As word of mouth grew exponentially and fans flocked to the show in New Jersey, New York and now on US Tour the musical took on a life of its own and helped cement Jordan's status as a modern Broadway leading man. Despite having now crossed over into the realm of TV and film, he is confident that he will be back in musical theatre in the near future. “I've been doing this television show for a couple of years now, it's great and a different thing for me but I miss the theatre” he explains. “I'll be back as soon as I can, I don't know when I'll get the opportunity to do it. I'll be back to the theatre 100%, it's certainly not something that I'll put behind me.”
Musical theatre fans around the world became obsessed with NBC's 'Smash' which Jordan joined for the second and final season in the role of troubled genius musical theatre composer Jimmy Collins. With such a strong fanbase the show continues to attract new viewers and fans of the show continue to push for a third season. “Yeah right – maybe Netflix will pick it up in ten years” Jordan laughs as I talk about the obsession surrounding the troubled TV show. “The problem is most of the actors are busy. I'm not saying that I've heard anything because I certainly haven't! I think it would be difficult because there were so many cooks in the kitchen that had 'ownership' of it, it would have to wait for them all to get back together or someone to relinquish it, and that would be pretty astonishing.”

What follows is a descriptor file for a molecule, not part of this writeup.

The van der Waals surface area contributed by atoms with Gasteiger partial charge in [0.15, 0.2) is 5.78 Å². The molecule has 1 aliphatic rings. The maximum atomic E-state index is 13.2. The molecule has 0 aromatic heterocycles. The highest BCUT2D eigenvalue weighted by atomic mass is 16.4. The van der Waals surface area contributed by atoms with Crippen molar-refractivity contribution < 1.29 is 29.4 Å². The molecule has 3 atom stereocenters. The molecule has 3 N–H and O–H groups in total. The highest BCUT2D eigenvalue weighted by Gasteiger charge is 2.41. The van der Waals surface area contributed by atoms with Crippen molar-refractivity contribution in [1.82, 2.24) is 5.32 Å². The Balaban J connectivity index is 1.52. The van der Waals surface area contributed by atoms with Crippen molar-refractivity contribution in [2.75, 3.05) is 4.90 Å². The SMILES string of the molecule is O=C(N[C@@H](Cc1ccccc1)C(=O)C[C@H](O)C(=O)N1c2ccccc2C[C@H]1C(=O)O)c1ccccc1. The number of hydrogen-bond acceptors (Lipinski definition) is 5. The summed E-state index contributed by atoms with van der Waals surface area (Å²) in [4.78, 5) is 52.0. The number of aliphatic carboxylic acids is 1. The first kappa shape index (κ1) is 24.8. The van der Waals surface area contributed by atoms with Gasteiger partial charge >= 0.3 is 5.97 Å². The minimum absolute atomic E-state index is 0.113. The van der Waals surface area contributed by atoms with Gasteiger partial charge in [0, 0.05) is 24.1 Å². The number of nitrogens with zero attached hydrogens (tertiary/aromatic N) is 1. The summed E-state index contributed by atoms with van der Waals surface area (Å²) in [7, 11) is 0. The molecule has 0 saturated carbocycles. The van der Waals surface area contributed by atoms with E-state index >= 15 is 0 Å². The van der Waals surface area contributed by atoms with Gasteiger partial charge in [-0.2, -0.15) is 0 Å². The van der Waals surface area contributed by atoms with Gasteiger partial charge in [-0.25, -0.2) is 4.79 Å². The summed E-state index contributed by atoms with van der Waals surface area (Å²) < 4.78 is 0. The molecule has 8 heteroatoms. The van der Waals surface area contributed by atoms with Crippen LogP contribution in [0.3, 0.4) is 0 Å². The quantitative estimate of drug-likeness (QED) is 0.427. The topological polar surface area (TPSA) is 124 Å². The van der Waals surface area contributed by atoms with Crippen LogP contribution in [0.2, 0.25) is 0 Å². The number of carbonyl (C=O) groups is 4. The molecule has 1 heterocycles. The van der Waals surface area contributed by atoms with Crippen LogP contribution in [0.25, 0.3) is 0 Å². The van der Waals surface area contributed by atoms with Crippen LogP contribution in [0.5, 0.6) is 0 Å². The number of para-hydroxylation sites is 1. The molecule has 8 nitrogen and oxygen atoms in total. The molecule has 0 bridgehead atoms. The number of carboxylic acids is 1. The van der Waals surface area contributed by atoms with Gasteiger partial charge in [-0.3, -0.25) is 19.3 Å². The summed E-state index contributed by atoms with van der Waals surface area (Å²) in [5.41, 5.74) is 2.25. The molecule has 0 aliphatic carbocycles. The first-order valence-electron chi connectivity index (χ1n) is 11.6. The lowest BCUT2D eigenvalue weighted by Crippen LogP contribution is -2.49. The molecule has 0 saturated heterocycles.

For now Jordan remains happy to continue the Newsies journey and is excited at the development of musical theatre excelling on film. “It can provide access to people who might not have access in the first place and build interest beyond the reaches of Broadway”, he explains. “There are so many people who can't even see a show on tour – it's expensive. To see something that costs the same as a movie, I think it can only help Broadway and inspire other young people to take that step if they want to. It's a good way of reaching out. I really think that musical theatre is an incredible form of entertainment that has certainly had a revival, it's good to reinvent that world even if it's going back to its roots and showing people what a musical can be – what it feels like when you're really there. I just feel like the world is moving to becoming a bit more accepting of the genre.”
For London audiences who never got to see the production there is great excitement surrounding the upcoming screen version. “Newsies never made it to London, there was always talk of putting it on the West End but it never made it” he explains. “It's an incredible show, it's got a lot of heart to it, some great history, something for the entire family. It's got great dancing and story, really catchy music – something really for everyone. If you're a theatre fan or a fan of seeing something good and exciting then it's definitely the show for you.”
Newsies is screened in the UK on February 19th 2017.